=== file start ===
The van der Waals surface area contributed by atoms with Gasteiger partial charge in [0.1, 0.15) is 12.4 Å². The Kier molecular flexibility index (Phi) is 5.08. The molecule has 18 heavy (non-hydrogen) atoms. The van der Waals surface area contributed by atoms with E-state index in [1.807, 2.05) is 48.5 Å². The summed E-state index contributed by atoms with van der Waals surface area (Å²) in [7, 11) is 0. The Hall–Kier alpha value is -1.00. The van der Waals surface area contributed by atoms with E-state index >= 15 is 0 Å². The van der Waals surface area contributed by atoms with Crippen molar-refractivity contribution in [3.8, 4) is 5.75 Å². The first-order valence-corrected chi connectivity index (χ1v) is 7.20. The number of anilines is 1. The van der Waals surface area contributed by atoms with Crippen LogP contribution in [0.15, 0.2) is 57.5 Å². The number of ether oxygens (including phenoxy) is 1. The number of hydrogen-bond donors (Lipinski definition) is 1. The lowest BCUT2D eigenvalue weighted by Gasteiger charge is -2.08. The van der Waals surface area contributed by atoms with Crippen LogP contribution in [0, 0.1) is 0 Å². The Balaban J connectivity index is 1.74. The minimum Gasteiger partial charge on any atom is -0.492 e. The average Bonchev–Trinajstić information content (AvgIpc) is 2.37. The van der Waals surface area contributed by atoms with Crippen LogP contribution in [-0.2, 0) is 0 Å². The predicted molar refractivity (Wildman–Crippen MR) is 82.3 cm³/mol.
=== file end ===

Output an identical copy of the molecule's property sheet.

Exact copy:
The van der Waals surface area contributed by atoms with Gasteiger partial charge in [0.1, 0.15) is 12.4 Å². The Kier molecular flexibility index (Phi) is 5.08. The molecule has 18 heavy (non-hydrogen) atoms. The van der Waals surface area contributed by atoms with E-state index in [1.807, 2.05) is 48.5 Å². The summed E-state index contributed by atoms with van der Waals surface area (Å²) in [7, 11) is 0. The Hall–Kier alpha value is -1.00. The van der Waals surface area contributed by atoms with E-state index >= 15 is 0 Å². The van der Waals surface area contributed by atoms with Crippen molar-refractivity contribution in [3.8, 4) is 5.75 Å². The first-order valence-corrected chi connectivity index (χ1v) is 7.20. The number of anilines is 1. The van der Waals surface area contributed by atoms with Crippen LogP contribution in [0.15, 0.2) is 57.5 Å². The number of ether oxygens (including phenoxy) is 1. The number of hydrogen-bond donors (Lipinski definition) is 1. The lowest BCUT2D eigenvalue weighted by Gasteiger charge is -2.08. The van der Waals surface area contributed by atoms with Crippen LogP contribution in [0, 0.1) is 0 Å². The Balaban J connectivity index is 1.74. The minimum Gasteiger partial charge on any atom is -0.492 e. The average Bonchev–Trinajstić information content (AvgIpc) is 2.37. The van der Waals surface area contributed by atoms with Crippen LogP contribution in [-0.2, 0) is 0 Å². The predicted molar refractivity (Wildman–Crippen MR) is 82.3 cm³/mol.